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Contact Lenses Shelton WA

This page provides relevant content and local businesses that can help with your search for information on Contact Lenses. You will find informative articles about Contact Lenses, including "Contact Lense Materials, Types, History, Care and Wearing Tips". Below you will also find local businesses that may provide the products or services you are looking for. Please scroll down to find the local resources in Shelton, WA that can help answer your questions about Contact Lenses.

Preston Sullivan
(360) 456-4800
215 Lilly Rd Ne
Olympia, WA
Specialty
Ophthalmology

Data Provided By:
Leonard Stewart Seifter
(360) 438-2207
300 Lilly Rd Ne
Olympia, WA
Specialty
Ophthalmology

Data Provided By:
Jay Charles Rudd
(360) 456-3200
345 College St Se
Lacey, WA
Specialty
Ophthalmology

Data Provided By:
StuartBarry Frank,O.D.
Group Health Cooperative,6912 176th St SW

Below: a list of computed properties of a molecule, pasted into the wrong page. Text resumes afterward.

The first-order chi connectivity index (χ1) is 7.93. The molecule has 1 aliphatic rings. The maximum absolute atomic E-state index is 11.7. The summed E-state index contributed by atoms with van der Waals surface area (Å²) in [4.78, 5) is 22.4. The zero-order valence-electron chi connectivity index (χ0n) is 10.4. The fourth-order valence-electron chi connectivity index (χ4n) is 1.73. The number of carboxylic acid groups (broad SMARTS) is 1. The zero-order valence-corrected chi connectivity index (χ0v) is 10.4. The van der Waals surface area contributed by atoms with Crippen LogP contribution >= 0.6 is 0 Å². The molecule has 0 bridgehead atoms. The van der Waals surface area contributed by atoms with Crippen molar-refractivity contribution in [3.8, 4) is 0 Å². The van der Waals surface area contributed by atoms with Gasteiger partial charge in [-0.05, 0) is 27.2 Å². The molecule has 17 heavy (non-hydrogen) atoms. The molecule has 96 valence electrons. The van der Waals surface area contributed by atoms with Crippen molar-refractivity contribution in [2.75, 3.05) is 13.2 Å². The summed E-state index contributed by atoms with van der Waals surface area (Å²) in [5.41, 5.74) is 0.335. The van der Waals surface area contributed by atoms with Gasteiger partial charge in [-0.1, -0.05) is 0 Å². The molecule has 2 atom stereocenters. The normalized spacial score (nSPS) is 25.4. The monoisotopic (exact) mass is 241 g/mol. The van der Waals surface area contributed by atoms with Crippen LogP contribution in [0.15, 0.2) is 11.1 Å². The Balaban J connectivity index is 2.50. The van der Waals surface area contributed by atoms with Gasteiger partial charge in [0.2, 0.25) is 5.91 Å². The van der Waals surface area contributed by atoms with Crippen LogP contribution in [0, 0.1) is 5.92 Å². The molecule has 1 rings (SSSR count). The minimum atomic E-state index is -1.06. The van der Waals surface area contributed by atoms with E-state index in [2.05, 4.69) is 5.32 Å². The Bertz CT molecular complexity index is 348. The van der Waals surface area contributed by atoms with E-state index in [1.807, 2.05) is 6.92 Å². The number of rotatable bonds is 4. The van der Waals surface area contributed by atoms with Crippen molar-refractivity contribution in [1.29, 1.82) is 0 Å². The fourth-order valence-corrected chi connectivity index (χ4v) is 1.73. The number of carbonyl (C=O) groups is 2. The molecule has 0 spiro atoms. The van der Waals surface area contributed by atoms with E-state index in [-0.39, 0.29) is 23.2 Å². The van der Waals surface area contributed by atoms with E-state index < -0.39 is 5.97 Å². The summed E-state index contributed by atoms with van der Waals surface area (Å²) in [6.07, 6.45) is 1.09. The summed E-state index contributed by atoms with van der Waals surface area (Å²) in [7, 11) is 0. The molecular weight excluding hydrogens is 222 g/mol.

Edmonds, WA
 
DoloresM. Fraire,O.D.
(360) 427-7553
2026 Olympic Hwy N,#102
Shelton, WA
 
Rodger Dante Bodoia
(360) 456-4800
215 Lilly Rd Ne
Olympia, WA
Specialty
Ophthalmology

Data Provided By:
Anastasia L Roe
(360) 456-4800
215 Lilly Rd Ne
Olympia, WA
Specialty
Ophthalmology

Data Provided By:
Gary Neal Scholes
(360) 456-3200
345 College St Se
Lacey, WA
Specialty
Ophthalmology

Data Provided By:
George M Radich
(360) 426-1636
536 W Railroad Ave
Shelton, WA
Services
Optometrist

Kornmesser Optometry Clinic Inc Ps
(360) 426-5578
422 W Birch St
Shelton, WA
Services
Optometrist

Data Provided By:

Contact Lense Materials, Types, History, Care and Wearing Tips

Many are surprised to learn that contact lenses have been around since the late 1920's. However they were made entirely of glass, and covered the entire eye, not just the cornea as they do today. This was uncomfortable to say the least! Even by the 1970's, contact lenses were made of a hard plastic that made it impossible for a patient's eye to receive oxygen to "breathe". The cornea needs to take in oxygen, expel carbon dioxide, and remain wet to function comfortably and properly.

During the 1970's though, new materials were developed for contacts that allowed them to breathe (gas permeable), and function well in a wet environment (hydrophilic). Contact lenses are now quite popular, worn by approximately 30 million people in the USA alone ...

Click here to read the rest of this article from Eyes-and-Vision.com


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